Read and answer the following questions (all yes or no) and then look back on your answers. You should have a pretty good idea if your confidence quotient is high or low – or in the middle — and what areas you need to work on to raise it.
- Do you feel guilty when you say “no”? Saying “no” can be extremely traumatic for you if you lack confidence in your decisions. You may find yourself making up lies to get out of things rather than just saying, “no.”
- Do you compare yourself to others? There’s always going to be someone smarter, richer and better looking than you. Until you become comfortable with yourself you’ll lack confidence to go farther in life.
- Do you feel intimidated in most situations? You’re likely to feel intimidated by others if you compare yourself to others (see previous question) and see yourself as inferior to them. Stop comparing yourself and enjoy the moment.
- Do you stand up for your values and beliefs? If you easily get swayed by others or don’t speak up when you’re in an uncomfortable situation, you could lack confidence. Compromising your belief system can be a confidence killer.
- Do you try hard to impress others? When you’re confident, you don’t have to strive to impress – others will be automatically impressed by your presence. Confidence exudes an image that means you don’t have to try to impress – it will come naturally.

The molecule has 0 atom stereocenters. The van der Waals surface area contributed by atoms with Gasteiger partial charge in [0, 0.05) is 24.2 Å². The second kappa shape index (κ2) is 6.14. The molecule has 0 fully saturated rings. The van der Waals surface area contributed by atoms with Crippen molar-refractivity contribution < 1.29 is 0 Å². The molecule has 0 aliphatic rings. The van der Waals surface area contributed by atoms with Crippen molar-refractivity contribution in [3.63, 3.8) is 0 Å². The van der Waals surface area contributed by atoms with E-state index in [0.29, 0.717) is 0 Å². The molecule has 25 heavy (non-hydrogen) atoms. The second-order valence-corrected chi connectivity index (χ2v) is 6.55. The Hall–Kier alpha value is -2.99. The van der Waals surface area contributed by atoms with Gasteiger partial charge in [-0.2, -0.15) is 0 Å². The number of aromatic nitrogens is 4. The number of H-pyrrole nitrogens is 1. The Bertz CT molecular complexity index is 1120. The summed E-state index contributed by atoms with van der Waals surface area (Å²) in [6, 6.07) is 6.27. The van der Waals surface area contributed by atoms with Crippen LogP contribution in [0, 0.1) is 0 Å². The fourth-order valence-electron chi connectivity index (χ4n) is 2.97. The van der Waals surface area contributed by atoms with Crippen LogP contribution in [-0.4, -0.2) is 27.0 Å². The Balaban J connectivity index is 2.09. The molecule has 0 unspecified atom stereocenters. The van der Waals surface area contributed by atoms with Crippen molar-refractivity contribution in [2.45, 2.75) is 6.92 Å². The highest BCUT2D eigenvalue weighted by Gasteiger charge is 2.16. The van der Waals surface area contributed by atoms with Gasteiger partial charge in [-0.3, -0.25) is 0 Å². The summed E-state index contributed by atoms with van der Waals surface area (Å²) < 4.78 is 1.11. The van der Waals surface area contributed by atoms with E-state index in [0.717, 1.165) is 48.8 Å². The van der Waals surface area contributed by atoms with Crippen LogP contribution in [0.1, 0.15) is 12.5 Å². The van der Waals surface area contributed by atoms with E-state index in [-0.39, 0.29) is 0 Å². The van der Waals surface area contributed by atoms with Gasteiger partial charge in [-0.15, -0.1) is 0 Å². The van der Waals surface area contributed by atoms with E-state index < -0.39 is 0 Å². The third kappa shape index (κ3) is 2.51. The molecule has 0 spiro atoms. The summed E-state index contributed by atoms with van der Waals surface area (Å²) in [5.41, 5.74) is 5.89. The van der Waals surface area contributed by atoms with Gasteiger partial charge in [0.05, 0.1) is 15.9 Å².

- Are you financially sound? Financial well-being can add to your confidence quotient. If you have problems when it comes to planning a budget and spending money, you may need help from a professional financial planner to make you feel more confident in your financial future.
- Do you hesitate to take the initiative on projects or ideas? Part of learning to become confident is the ability to feel good about taking on challenges and new ideas. It’s okay to take a back seat to someone who knows more and whom you can learn from, but put yourself out there by taking initiative at times.
- Do you feel confident about your future? It’s important that you feel comfortable about the choices you’re making that will impact your future. That future encompasses your health, family and job decisions that you’re making now. Be sure they’re based on facts.
After you’ve assessed your confidence quotient and determined what you need to do to raise it, begin to take action on those determinations. Later, when you feel you’ve made progress in the areas you needed to work on, answer the questions again and see how far you’ve progressed.